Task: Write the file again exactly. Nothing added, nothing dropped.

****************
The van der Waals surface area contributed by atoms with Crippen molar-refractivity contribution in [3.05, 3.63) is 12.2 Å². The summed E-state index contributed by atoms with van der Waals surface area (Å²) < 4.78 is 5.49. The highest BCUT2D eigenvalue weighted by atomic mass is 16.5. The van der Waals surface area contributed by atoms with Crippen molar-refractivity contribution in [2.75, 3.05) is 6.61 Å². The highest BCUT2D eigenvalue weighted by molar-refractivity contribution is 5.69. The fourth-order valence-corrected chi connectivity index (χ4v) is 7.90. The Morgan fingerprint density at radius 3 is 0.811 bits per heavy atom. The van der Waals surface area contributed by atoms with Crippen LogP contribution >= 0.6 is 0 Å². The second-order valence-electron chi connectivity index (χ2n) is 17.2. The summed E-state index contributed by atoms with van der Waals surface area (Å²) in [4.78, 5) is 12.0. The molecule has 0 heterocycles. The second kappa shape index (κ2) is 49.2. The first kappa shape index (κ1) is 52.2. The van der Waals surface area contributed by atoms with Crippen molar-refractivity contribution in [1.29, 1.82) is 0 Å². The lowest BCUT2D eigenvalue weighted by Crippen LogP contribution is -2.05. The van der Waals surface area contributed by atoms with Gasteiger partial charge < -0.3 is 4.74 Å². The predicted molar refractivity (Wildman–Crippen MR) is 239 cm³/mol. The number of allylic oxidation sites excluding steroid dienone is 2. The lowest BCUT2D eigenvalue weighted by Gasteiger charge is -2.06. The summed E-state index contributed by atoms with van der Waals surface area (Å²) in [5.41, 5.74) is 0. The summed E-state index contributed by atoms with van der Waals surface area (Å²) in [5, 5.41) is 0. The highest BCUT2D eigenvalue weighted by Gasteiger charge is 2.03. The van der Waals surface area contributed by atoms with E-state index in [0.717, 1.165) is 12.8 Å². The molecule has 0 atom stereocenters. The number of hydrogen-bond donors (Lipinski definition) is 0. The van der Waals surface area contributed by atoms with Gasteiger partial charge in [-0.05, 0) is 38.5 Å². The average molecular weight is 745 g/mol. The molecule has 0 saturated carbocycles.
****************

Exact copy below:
The van der Waals surface area contributed by atoms with Crippen molar-refractivity contribution in [3.05, 3.63) is 12.2 Å². The summed E-state index contributed by atoms with van der Waals surface area (Å²) < 4.78 is 5.49. The highest BCUT2D eigenvalue weighted by atomic mass is 16.5. The van der Waals surface area contributed by atoms with Crippen molar-refractivity contribution in [2.75, 3.05) is 6.61 Å². The highest BCUT2D eigenvalue weighted by molar-refractivity contribution is 5.69. The fourth-order valence-corrected chi connectivity index (χ4v) is 7.90. The Morgan fingerprint density at radius 3 is 0.811 bits per heavy atom. The van der Waals surface area contributed by atoms with Crippen LogP contribution >= 0.6 is 0 Å². The second-order valence-electron chi connectivity index (χ2n) is 17.2. The summed E-state index contributed by atoms with van der Waals surface area (Å²) in [4.78, 5) is 12.0. The molecule has 0 heterocycles. The second kappa shape index (κ2) is 49.2. The first kappa shape index (κ1) is 52.2. The van der Waals surface area contributed by atoms with Crippen molar-refractivity contribution in [1.29, 1.82) is 0 Å². The lowest BCUT2D eigenvalue weighted by Crippen LogP contribution is -2.05. The van der Waals surface area contributed by atoms with Gasteiger partial charge < -0.3 is 4.74 Å². The predicted molar refractivity (Wildman–Crippen MR) is 239 cm³/mol. The number of allylic oxidation sites excluding steroid dienone is 2. The lowest BCUT2D eigenvalue weighted by Gasteiger charge is -2.06. The summed E-state index contributed by atoms with van der Waals surface area (Å²) in [5.41, 5.74) is 0. The summed E-state index contributed by atoms with van der Waals surface area (Å²) in [5, 5.41) is 0. The highest BCUT2D eigenvalue weighted by Gasteiger charge is 2.03. The van der Waals surface area contributed by atoms with E-state index in [0.717, 1.165) is 12.8 Å². The molecule has 0 atom stereocenters. The number of hydrogen-bond donors (Lipinski definition) is 0. The van der Waals surface area contributed by atoms with Gasteiger partial charge in [-0.05, 0) is 38.5 Å². The average molecular weight is 745 g/mol. The molecule has 0 saturated carbocycles.